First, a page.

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Southeast Asia

Map of Southeast Asian kingdoms 1100 AD Throughout its history, Southeast Asia has been dominated by a number of powerful, independent kingdoms. In the 1500s European arrived, first as explorers and traders and then as colonists. By the end of the 1800s the entire region apart from Thailand was under European control. This situation continued until 1941, when the Japanese seized the entire region, which it held until its defeat at the end of World War II in 1945. In the decades after the war, the countries of Southeast Asia one by one became independent nations.

A statue of Vishnu, 6th or 7th century AD, found at the ancient port of Oc Eo, Funan.

Funan and Champa

In around 500 BC the first chiefdoms were formed in Southeast Asia. Trade led to the creation of towns and cities and the formation of the first kingdoms, of which Funan, around the Mekong Delta in what is now southern Vietnam, was the earliest in around AD 50. Funan prospered from the trade between India and China and came to dominate the region.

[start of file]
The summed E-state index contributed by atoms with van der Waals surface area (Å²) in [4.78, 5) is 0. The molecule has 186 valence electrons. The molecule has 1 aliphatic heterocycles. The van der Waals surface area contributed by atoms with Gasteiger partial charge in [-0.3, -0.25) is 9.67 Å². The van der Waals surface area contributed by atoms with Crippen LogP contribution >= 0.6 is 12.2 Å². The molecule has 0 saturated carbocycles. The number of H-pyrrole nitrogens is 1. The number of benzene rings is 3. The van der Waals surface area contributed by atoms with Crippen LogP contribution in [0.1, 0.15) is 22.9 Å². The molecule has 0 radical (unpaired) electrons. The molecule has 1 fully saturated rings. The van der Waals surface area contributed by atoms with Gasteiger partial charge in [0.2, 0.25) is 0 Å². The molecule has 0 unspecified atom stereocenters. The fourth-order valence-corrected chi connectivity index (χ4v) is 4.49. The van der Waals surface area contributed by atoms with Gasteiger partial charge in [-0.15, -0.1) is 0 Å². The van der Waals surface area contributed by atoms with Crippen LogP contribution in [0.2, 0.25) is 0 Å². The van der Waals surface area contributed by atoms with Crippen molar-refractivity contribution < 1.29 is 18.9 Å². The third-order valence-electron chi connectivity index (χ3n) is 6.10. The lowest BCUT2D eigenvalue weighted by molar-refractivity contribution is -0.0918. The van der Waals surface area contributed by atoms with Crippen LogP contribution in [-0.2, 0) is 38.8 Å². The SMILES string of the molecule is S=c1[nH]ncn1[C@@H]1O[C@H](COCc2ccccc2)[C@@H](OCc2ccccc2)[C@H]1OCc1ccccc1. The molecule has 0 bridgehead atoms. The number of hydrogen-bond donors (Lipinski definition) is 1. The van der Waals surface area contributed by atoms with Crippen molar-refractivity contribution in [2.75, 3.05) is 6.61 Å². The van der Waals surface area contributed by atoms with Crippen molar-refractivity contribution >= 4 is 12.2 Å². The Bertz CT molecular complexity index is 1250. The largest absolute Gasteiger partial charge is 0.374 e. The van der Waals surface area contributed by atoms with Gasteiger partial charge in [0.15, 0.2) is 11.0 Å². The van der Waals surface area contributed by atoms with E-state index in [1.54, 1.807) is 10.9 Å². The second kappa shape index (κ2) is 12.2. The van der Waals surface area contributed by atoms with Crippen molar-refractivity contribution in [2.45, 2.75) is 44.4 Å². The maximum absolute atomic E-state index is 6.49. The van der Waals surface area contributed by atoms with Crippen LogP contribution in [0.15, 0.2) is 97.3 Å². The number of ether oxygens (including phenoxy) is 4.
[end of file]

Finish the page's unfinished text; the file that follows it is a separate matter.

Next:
Ruins of Champa temples at My Son, Vietnam. They were badly damaged by US bombing during the Vietnam War (1955–1975).

In around AD 192 the kingdom of Champa was founded in central Vietnam. Champa took advantage of Chinese weakness to launch raids across the border but its kings were eventually forced to submit to China after 586. The arrival of firstly Buddhism in around 300 and then Hinduism in around 400 led to the formation of small states in the islands of Sumatra, Java and Borneo as trade routes shifted south from Funan to the Malacca straits.

By 1700, Ayutthaya, with a population of around 1 million, may have been the largest city in the world.


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